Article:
The basic consideration in the exchange is to accomplish the well-organized conversion and retraining of
Pershing units without loss of combat
readiness. The complete package will
be placed in the hands of troops at
unit sites. There will follow a concentratcd troop retraining period on
the new equipment, at the end of
which ehe Pershing 1 equipment will
be withdrawn. The unit then will be
a full-fledged Pershing r-A organization, ready to fight if needed.
The final phase is the disposal of
excess or obsolete Pershing I materials,
ehe reconditioning of usablc items, and
-cventually-termination of Project
SWAP.

L

ISTS of excess items will bc provided to appropriate item managers
with a rcqucst for disposition instructions. Whcn instructions are received,
the excesses will be shipped to designated activities or delivered to appropriatc d isposal officers as directed.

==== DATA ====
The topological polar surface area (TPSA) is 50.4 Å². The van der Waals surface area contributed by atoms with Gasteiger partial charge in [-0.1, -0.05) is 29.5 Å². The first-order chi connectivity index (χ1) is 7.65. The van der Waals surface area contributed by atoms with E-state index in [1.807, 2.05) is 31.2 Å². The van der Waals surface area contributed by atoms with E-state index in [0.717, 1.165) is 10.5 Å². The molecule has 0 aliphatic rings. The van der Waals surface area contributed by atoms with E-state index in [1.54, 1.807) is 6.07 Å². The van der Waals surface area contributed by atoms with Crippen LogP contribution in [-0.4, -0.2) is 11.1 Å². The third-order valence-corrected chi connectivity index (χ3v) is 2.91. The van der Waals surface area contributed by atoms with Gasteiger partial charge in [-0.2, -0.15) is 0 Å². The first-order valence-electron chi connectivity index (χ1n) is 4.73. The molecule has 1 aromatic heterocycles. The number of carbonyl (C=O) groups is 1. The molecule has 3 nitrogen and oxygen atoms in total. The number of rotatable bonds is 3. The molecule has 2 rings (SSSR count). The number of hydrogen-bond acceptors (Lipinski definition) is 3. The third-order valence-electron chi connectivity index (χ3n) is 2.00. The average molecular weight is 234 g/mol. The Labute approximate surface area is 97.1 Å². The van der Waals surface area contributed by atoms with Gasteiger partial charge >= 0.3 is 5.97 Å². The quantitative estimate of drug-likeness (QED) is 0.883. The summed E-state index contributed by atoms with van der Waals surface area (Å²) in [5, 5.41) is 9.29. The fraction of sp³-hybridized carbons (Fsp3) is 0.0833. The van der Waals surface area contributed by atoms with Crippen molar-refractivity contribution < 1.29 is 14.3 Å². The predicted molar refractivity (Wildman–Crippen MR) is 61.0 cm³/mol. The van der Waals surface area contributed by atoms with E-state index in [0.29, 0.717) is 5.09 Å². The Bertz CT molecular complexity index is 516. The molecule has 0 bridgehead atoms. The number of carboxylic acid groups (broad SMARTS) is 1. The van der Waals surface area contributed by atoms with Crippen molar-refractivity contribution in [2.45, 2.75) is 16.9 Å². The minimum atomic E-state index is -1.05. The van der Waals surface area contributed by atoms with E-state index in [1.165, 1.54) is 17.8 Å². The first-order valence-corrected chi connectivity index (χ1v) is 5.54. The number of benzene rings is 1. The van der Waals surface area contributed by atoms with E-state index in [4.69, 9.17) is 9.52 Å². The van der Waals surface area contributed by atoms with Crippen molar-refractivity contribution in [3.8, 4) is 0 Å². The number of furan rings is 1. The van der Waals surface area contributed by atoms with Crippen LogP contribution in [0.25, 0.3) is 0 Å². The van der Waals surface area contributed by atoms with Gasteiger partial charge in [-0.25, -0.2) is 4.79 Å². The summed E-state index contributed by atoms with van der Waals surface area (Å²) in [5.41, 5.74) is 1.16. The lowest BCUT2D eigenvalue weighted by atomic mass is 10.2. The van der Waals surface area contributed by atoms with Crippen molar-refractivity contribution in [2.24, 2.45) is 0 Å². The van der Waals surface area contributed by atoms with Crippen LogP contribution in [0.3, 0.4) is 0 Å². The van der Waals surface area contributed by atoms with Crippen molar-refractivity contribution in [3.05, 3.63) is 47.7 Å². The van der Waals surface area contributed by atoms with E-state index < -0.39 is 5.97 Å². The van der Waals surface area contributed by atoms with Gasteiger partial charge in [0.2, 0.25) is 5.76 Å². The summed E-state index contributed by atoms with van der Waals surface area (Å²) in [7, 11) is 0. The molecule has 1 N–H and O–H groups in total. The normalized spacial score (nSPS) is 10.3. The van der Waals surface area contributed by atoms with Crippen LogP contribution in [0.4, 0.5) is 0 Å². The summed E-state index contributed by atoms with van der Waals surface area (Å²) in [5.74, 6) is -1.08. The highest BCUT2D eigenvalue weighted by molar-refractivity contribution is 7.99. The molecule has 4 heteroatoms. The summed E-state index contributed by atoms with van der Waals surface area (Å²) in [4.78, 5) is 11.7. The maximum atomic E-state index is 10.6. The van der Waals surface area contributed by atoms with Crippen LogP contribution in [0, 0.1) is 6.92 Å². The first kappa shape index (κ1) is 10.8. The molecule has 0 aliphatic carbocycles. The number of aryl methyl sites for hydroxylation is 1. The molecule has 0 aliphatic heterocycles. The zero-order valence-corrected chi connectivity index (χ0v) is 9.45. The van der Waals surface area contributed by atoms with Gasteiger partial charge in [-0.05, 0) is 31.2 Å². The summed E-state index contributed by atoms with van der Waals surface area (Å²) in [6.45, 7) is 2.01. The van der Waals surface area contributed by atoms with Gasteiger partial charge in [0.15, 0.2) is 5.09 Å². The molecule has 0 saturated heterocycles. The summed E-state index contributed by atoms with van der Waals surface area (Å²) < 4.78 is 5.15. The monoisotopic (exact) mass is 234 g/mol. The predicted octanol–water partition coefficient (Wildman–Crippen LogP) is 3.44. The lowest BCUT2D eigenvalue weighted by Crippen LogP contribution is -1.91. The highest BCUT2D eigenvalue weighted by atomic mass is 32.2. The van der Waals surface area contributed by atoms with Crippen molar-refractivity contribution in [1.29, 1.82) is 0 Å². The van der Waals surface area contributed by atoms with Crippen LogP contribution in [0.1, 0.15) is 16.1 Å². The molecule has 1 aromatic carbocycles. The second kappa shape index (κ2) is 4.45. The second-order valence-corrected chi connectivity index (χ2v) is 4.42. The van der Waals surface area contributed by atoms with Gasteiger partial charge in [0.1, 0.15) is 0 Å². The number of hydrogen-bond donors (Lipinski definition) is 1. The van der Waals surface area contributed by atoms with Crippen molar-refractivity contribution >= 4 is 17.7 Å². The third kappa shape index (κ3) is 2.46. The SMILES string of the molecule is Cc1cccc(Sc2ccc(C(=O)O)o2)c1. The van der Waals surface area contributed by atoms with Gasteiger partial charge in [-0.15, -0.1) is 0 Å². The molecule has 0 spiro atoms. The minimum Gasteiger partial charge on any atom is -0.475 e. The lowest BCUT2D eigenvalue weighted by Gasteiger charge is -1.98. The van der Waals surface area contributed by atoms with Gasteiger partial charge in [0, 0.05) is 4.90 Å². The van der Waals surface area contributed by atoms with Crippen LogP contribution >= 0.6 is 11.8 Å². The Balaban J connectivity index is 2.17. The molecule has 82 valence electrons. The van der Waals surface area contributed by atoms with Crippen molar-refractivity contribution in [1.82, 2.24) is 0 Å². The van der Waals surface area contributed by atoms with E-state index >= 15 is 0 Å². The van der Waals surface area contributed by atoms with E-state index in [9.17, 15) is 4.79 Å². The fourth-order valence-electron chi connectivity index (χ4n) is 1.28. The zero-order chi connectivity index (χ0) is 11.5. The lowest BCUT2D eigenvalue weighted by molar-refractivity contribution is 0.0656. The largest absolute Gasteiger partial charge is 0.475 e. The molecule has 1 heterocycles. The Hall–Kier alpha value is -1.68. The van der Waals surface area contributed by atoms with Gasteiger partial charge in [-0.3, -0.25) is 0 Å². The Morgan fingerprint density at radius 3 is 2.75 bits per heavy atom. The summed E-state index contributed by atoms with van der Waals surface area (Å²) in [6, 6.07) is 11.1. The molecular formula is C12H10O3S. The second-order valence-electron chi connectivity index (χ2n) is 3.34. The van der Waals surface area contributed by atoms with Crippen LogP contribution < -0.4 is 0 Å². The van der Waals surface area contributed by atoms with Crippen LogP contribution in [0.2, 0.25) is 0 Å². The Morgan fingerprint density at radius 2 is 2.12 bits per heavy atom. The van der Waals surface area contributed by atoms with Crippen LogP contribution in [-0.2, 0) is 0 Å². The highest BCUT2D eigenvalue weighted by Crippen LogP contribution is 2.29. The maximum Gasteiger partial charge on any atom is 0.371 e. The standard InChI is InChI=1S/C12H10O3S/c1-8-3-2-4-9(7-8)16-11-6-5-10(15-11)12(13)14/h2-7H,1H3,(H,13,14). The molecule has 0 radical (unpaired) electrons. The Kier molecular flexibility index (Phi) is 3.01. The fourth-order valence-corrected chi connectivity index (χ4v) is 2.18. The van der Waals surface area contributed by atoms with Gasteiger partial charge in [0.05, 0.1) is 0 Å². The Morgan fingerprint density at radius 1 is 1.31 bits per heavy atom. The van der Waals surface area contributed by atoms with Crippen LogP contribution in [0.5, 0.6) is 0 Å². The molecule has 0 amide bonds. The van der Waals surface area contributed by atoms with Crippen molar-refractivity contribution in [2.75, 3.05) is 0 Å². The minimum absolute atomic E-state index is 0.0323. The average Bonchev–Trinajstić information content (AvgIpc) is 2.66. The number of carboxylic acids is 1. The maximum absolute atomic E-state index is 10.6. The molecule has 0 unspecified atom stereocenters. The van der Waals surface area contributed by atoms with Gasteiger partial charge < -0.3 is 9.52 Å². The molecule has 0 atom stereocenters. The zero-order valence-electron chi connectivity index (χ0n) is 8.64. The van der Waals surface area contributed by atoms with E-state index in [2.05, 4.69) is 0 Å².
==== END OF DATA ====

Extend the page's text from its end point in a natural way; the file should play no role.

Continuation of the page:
One of the biggcst and most significant advantages of Project SWAP-at
least from the user's point of viewis that the unit is relieved of all responsibility for the disposition of obsolete equipment and of the reams of
papcr work that go with it. The disposal phase will be handled by ehe
SWAP team and not by the user.
With all Pershing units and activities
fully equippcd a nd stocks converted to
Pershing 1-A, the marshaling area and
staging facilities will be closcd. The
contract will be terminated, pcople will
return to their home bases, and Project
SWAP will be left to historians.
Pershing and the units equipped
with the system will have assumcd a
new look. And they also will have
taken on new and significant status and
a foremost place in the array of sophisticated weaponry designed to prevent
if possible- but win if need be- thc
next major conflict.
• •